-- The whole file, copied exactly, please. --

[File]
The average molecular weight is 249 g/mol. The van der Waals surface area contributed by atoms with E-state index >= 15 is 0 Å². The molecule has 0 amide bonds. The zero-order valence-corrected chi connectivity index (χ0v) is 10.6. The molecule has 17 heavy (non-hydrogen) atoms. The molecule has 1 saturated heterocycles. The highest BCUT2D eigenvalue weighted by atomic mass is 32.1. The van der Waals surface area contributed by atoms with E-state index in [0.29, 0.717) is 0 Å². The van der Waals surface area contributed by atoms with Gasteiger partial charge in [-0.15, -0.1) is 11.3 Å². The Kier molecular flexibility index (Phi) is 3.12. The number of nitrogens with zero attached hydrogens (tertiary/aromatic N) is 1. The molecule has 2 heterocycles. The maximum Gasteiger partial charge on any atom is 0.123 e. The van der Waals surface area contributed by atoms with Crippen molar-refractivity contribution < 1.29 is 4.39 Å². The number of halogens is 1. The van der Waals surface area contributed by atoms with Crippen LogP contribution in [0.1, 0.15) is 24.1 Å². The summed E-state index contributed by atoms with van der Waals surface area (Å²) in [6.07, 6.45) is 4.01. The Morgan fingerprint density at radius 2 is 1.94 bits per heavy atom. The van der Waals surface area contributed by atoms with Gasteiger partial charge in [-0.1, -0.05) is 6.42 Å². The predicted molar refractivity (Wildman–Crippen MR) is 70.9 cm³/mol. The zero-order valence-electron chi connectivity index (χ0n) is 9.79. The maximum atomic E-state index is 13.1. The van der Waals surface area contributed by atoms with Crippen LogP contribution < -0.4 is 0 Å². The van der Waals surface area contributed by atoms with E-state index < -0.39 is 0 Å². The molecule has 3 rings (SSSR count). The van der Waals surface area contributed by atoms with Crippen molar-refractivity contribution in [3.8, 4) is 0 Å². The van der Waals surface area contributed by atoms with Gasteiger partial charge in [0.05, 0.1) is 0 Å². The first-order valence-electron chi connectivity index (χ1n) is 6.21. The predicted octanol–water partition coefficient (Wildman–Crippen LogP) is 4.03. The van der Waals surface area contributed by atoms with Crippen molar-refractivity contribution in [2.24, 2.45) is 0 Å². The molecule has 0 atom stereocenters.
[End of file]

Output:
The average molecular weight is 249 g/mol. The van der Waals surface area contributed by atoms with E-state index >= 15 is 0 Å². The molecule has 0 amide bonds. The zero-order valence-corrected chi connectivity index (χ0v) is 10.6. The molecule has 17 heavy (non-hydrogen) atoms. The molecule has 1 saturated heterocycles. The highest BCUT2D eigenvalue weighted by atomic mass is 32.1. The van der Waals surface area contributed by atoms with E-state index in [0.29, 0.717) is 0 Å². The van der Waals surface area contributed by atoms with Gasteiger partial charge in [-0.15, -0.1) is 11.3 Å². The Kier molecular flexibility index (Phi) is 3.12. The number of nitrogens with zero attached hydrogens (tertiary/aromatic N) is 1. The molecule has 2 heterocycles. The maximum Gasteiger partial charge on any atom is 0.123 e. The van der Waals surface area contributed by atoms with Crippen molar-refractivity contribution < 1.29 is 4.39 Å². The number of halogens is 1. The van der Waals surface area contributed by atoms with Crippen LogP contribution in [0.1, 0.15) is 24.1 Å². The summed E-state index contributed by atoms with van der Waals surface area (Å²) in [6.07, 6.45) is 4.01. The Morgan fingerprint density at radius 2 is 1.94 bits per heavy atom. The van der Waals surface area contributed by atoms with Gasteiger partial charge in [-0.1, -0.05) is 6.42 Å². The predicted molar refractivity (Wildman–Crippen MR) is 70.9 cm³/mol. The zero-order valence-electron chi connectivity index (χ0n) is 9.79. The maximum atomic E-state index is 13.1. The van der Waals surface area contributed by atoms with Crippen LogP contribution < -0.4 is 0 Å². The van der Waals surface area contributed by atoms with E-state index < -0.39 is 0 Å². The molecule has 3 rings (SSSR count). The van der Waals surface area contributed by atoms with Crippen molar-refractivity contribution in [3.8, 4) is 0 Å². The van der Waals surface area contributed by atoms with Gasteiger partial charge in [0.05, 0.1) is 0 Å². The first-order valence-electron chi connectivity index (χ1n) is 6.21. The predicted octanol–water partition coefficient (Wildman–Crippen LogP) is 4.03. The van der Waals surface area contributed by atoms with Crippen molar-refractivity contribution in [2.24, 2.45) is 0 Å². The molecule has 0 atom stereocenters.